Monday, April 24, 2006

LP9: Inselar a Bangos

[Sinigang na bangus, milkfish in soured broth]
The theme for Lasang Pinoy 9 for the month of April, hosted by Cia, is Lamang-loob: Odd Cuts and Guts, lamang-loob being offal, the internal organs of your preferred animal.

I dare say Filipino cuisine is indeed redolent with dishes containing lamang loob. This is related to Filipinos being very economical. Once an animal is slaughtered (for family consumption purposes, which happen during fiestas and family events), all parts and pieces are utilized, not a single part goes to waste.

So we have such Filipino mainstays as papaítan (thin slices of goat innards cooked in calamansi juice and bile), igadó (chopped pig intestines cooked in vinegar and soy sauce), bópis (minced pig lungs cooked in spiced vinegar), sísig (pan-fried chopped pig ears and chicken liver), dinakdákan (boiled and grilled pig ears and brain), even karé-karé (oxtail and tripe in peanut sauce and fermented shrimp fry) and adóbo of chicken liver and gizzard.

And we also have tomato stews with Spanish influences, like menúdo (pork meat and liver), callos (tripe), lengua (ox tongue). I've cooked some of these, ironically the Filipino ones I haven't, though I've watched countless washings of intestines in our backyard. Preparation and cooking are usually undertaken by male cooks, and I leave it at that. Especially since I fear buying innards in the market.

And so my contribution to LP9 is quite a common dish in Pangasinan, albeit probably unknown outside the province. It is siningang na bangós, with all the fish innards (except the gills and bile) thrown in the soup for flavor.

Bonuan bangós (milkfish coming from ponds cultivated in the coastal barrio of Bonuan in Dagupan City) has quite a legendary status in Pangasinan, and such worship is entirely deserving. No other bangós, whether cultivated in the province or elsewhere, tastes like it.

True to its name, the flesh is milky and sweetish, the fat in the belly inducing nirvana. There are less bones and those pesky thread-like spines, and there is never a fishy hint in taste. Like eating pure cream in the form of soft fish flesh.

Of course it follows that the innards of the bangós are as milky and as fresh-tasting as well. Pangasinenses and Ilocanos have a habit of flavoring soups (including tinóla) with bagóong (salted, fermented anchovies). In a sinigáng, the bangós innards take the place of the bagóong, and you have a very flavorful, quite tasty soup. Even insęlar a oráng (sinigang na hipon or shrimp in soured soup) uses bangós innards for flavor.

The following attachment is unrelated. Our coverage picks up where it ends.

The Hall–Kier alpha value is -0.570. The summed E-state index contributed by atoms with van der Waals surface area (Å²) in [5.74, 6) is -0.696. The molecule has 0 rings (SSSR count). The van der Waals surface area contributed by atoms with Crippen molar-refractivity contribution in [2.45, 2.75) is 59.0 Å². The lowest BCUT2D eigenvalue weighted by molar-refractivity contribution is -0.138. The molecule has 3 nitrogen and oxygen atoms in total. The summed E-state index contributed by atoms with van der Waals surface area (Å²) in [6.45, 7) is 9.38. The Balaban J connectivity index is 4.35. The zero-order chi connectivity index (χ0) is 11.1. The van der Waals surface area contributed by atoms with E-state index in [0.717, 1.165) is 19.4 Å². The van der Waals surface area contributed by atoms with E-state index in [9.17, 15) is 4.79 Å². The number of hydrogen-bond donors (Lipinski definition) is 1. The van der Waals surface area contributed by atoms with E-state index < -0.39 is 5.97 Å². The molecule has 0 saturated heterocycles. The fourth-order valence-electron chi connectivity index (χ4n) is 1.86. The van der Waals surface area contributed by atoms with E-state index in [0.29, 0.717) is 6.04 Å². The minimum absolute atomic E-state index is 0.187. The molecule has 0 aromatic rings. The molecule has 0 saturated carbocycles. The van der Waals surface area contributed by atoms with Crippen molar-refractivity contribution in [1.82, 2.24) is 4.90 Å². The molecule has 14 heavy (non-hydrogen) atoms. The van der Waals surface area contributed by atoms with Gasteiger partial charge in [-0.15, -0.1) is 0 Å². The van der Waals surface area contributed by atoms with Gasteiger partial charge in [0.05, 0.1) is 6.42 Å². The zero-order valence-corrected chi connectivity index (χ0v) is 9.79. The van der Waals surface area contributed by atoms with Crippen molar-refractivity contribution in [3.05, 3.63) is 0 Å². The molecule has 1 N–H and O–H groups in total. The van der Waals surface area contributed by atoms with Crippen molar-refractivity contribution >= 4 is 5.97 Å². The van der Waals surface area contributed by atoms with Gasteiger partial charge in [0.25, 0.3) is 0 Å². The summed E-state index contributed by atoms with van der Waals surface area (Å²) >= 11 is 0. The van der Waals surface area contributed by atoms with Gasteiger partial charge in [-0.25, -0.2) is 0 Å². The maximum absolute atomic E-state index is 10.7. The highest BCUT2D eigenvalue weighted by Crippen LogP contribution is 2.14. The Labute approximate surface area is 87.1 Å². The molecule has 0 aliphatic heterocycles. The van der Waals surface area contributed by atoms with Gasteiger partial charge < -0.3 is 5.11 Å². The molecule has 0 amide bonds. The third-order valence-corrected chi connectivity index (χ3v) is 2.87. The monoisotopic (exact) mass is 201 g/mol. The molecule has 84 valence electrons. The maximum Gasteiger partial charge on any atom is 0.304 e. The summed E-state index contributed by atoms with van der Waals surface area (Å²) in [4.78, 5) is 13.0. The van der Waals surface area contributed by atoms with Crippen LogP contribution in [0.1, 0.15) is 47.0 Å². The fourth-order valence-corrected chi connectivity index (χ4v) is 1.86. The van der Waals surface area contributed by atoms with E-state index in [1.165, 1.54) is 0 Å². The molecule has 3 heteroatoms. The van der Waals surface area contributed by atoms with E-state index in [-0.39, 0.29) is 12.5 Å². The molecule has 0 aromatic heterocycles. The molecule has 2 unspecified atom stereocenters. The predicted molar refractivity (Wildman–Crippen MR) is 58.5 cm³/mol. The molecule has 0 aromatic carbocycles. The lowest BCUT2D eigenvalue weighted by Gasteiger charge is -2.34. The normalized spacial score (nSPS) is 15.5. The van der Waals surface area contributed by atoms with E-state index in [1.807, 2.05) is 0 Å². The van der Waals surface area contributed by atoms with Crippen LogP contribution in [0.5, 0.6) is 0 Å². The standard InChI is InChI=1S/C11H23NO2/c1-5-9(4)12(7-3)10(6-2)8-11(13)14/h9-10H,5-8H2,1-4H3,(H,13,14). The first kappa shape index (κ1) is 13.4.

Restaurants along the beaches in Dagupan City cook sinigáng this way, particularly the famous Matutina chain of Pangasinan seafood casual dining.

To cook, fresh Bonuan bangós is sliced and put in a simmering pot of water flavored with a peeled ginger the size of your thumb, chopped tomatoes, sliced onions, salt and the innards, and calamansi juice (optional). When the fish flesh has turned opaque, add some kamote tops and continue cooking till the leaves are tender. Do not overcook so the fat will not disintegrate (very important!).

May I just add a note that it is critical to use fresh bangós, preferably newly harvested, and cook straight from the wet market. Never use previously frozen fish. If you only have access to the latter, it may be prudent to discard the innards.

  • (Annex 1, 2, 3, 4)
    Bonuan Blue Beach
    Bonuan, Dagupan City
  • MacArthur Highway
    Urdaneta City

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Kitty Litter said...

Karen! Ikaw ba yan, as in block b-5? if not, sorry talaga. if yes, then get my number from jampoogs labas naman tayo :)

I love bangus, but would you know kung tutoo na mas masarap ang sinigang kapag pinaghugasan ng kanin ang broth? :) palpak kasi ako sa kusina e :)

Anonymous said...

hi kai! thanks for visiting my site :)

u know what? i posted another LP9 entry and it's also about fish offal :D i saw fish roe this afternoon and thought about how my mom cooks em lalo na yang sa bangus. our sinigang na bangus is just like that also, complete w/ innards pero syempre walang apdo at hasang...

and i love dagupan bangus! bumibili din kami dyan pag nadadan ng pangasinan....

Kai said...

Hahaha, Ms. Matabang Pusa, I can't even remember what our block number was so I can't confirm, haha! But yes, it's definitely me, your charming (hehe) blockmate at CW. Will be in QC for a year by May, will let you both know so we can relive the good ol days. I'm itching for Rodics and CASAA!

Yes, rice washing is added to sinigang, though I don't think it adds more to the flavor. The add-in factor is in terms of the nutrients from the washed rice.

Iska, you made me remember my bihod entry. Thanks!

Anonymous said...

hahaha, mga tanders, rodics and casaa. actually, i'm even older. we did not even have block sections during my time. but i love inselar a bangos!

amputi layaG